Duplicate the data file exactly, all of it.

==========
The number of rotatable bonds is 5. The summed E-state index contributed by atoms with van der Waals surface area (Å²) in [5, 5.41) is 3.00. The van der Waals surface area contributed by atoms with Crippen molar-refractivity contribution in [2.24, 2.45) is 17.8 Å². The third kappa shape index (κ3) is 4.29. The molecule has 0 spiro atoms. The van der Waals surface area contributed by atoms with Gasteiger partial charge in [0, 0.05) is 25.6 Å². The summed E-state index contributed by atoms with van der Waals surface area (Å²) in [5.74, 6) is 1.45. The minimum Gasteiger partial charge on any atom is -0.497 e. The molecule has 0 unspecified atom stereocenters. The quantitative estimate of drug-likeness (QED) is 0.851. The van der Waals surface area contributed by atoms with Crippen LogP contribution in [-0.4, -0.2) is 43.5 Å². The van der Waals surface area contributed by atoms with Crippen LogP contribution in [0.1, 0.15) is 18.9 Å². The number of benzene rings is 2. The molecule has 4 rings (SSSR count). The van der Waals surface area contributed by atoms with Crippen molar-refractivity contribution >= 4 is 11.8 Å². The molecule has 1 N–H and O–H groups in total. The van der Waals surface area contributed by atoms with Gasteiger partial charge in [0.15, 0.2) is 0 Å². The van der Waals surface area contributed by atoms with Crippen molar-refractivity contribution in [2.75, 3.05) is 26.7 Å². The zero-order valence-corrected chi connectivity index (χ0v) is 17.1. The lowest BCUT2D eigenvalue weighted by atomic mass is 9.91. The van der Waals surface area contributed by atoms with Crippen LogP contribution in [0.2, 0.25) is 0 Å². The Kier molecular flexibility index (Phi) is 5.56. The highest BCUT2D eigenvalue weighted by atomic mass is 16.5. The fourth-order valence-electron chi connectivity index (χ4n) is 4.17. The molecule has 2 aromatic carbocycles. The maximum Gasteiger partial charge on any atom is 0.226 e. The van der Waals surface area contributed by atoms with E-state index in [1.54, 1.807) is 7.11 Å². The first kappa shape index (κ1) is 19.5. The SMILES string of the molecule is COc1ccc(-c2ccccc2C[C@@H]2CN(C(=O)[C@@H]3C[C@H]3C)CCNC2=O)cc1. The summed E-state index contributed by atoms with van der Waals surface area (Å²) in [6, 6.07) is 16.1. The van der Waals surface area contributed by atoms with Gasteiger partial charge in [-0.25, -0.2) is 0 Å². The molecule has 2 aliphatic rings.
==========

The number of rotatable bonds is 5. The summed E-state index contributed by atoms with van der Waals surface area (Å²) in [5, 5.41) is 3.00. The van der Waals surface area contributed by atoms with Crippen molar-refractivity contribution in [2.24, 2.45) is 17.8 Å². The third kappa shape index (κ3) is 4.29. The molecule has 0 spiro atoms. The van der Waals surface area contributed by atoms with Gasteiger partial charge in [0, 0.05) is 25.6 Å². The summed E-state index contributed by atoms with van der Waals surface area (Å²) in [5.74, 6) is 1.45. The minimum Gasteiger partial charge on any atom is -0.497 e. The molecule has 0 unspecified atom stereocenters. The quantitative estimate of drug-likeness (QED) is 0.851. The van der Waals surface area contributed by atoms with Crippen LogP contribution in [-0.4, -0.2) is 43.5 Å². The van der Waals surface area contributed by atoms with Crippen LogP contribution in [0.1, 0.15) is 18.9 Å². The number of benzene rings is 2. The molecule has 4 rings (SSSR count). The van der Waals surface area contributed by atoms with Crippen molar-refractivity contribution >= 4 is 11.8 Å². The molecule has 1 N–H and O–H groups in total. The van der Waals surface area contributed by atoms with Gasteiger partial charge in [0.15, 0.2) is 0 Å². The van der Waals surface area contributed by atoms with Crippen molar-refractivity contribution in [2.75, 3.05) is 26.7 Å². The zero-order valence-corrected chi connectivity index (χ0v) is 17.1. The lowest BCUT2D eigenvalue weighted by atomic mass is 9.91. The van der Waals surface area contributed by atoms with Crippen LogP contribution in [0.2, 0.25) is 0 Å². The Kier molecular flexibility index (Phi) is 5.56. The highest BCUT2D eigenvalue weighted by atomic mass is 16.5. The fourth-order valence-electron chi connectivity index (χ4n) is 4.17. The molecule has 2 aromatic carbocycles. The maximum Gasteiger partial charge on any atom is 0.226 e. The van der Waals surface area contributed by atoms with E-state index in [1.54, 1.807) is 7.11 Å². The first kappa shape index (κ1) is 19.5. The SMILES string of the molecule is COc1ccc(-c2ccccc2C[C@@H]2CN(C(=O)[C@@H]3C[C@H]3C)CCNC2=O)cc1. The summed E-state index contributed by atoms with van der Waals surface area (Å²) in [6, 6.07) is 16.1. The van der Waals surface area contributed by atoms with Gasteiger partial charge in [-0.25, -0.2) is 0 Å². The molecule has 2 aliphatic rings.